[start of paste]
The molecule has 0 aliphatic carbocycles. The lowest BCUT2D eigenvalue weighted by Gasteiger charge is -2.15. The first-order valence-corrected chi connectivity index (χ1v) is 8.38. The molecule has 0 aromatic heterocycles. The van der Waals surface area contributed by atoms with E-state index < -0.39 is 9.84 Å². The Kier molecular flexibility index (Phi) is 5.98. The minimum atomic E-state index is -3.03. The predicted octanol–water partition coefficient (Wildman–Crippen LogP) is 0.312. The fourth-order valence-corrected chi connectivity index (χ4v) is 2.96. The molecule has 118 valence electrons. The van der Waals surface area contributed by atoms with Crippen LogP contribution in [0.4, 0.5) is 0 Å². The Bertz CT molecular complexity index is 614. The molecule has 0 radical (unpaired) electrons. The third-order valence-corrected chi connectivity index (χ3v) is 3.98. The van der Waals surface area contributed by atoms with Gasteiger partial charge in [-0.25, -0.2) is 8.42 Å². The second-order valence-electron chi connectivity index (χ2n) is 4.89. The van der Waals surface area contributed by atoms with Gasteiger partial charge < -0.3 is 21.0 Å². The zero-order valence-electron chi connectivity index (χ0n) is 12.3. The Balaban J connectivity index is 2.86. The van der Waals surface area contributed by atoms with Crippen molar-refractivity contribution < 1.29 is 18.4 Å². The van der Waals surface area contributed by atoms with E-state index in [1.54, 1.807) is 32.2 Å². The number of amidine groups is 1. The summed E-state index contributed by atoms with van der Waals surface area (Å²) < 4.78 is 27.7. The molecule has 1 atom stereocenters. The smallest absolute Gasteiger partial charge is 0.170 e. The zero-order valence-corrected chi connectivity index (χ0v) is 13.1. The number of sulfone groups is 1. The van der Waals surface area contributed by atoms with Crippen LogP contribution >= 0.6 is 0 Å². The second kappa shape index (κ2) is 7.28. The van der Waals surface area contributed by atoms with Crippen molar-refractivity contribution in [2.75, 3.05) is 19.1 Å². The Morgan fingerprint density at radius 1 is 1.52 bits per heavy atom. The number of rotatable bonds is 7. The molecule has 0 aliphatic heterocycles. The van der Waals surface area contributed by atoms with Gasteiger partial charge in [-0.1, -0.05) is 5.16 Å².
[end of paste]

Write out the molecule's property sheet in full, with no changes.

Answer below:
The molecule has 0 aliphatic carbocycles. The lowest BCUT2D eigenvalue weighted by Gasteiger charge is -2.15. The first-order valence-corrected chi connectivity index (χ1v) is 8.38. The molecule has 0 aromatic heterocycles. The van der Waals surface area contributed by atoms with E-state index < -0.39 is 9.84 Å². The Kier molecular flexibility index (Phi) is 5.98. The minimum atomic E-state index is -3.03. The predicted octanol–water partition coefficient (Wildman–Crippen LogP) is 0.312. The fourth-order valence-corrected chi connectivity index (χ4v) is 2.96. The molecule has 118 valence electrons. The van der Waals surface area contributed by atoms with Crippen LogP contribution in [0.4, 0.5) is 0 Å². The Bertz CT molecular complexity index is 614. The molecule has 0 radical (unpaired) electrons. The third-order valence-corrected chi connectivity index (χ3v) is 3.98. The van der Waals surface area contributed by atoms with Gasteiger partial charge in [-0.25, -0.2) is 8.42 Å². The second-order valence-electron chi connectivity index (χ2n) is 4.89. The van der Waals surface area contributed by atoms with Gasteiger partial charge < -0.3 is 21.0 Å². The zero-order valence-electron chi connectivity index (χ0n) is 12.3. The Balaban J connectivity index is 2.86. The van der Waals surface area contributed by atoms with Crippen molar-refractivity contribution < 1.29 is 18.4 Å². The van der Waals surface area contributed by atoms with E-state index in [1.54, 1.807) is 32.2 Å². The number of amidine groups is 1. The summed E-state index contributed by atoms with van der Waals surface area (Å²) < 4.78 is 27.7. The molecule has 1 atom stereocenters. The smallest absolute Gasteiger partial charge is 0.170 e. The zero-order valence-corrected chi connectivity index (χ0v) is 13.1. The number of sulfone groups is 1. The van der Waals surface area contributed by atoms with Crippen LogP contribution >= 0.6 is 0 Å². The second kappa shape index (κ2) is 7.28. The van der Waals surface area contributed by atoms with Crippen molar-refractivity contribution in [2.75, 3.05) is 19.1 Å². The Morgan fingerprint density at radius 1 is 1.52 bits per heavy atom. The number of rotatable bonds is 7. The molecule has 0 aliphatic heterocycles. The van der Waals surface area contributed by atoms with Gasteiger partial charge in [-0.1, -0.05) is 5.16 Å².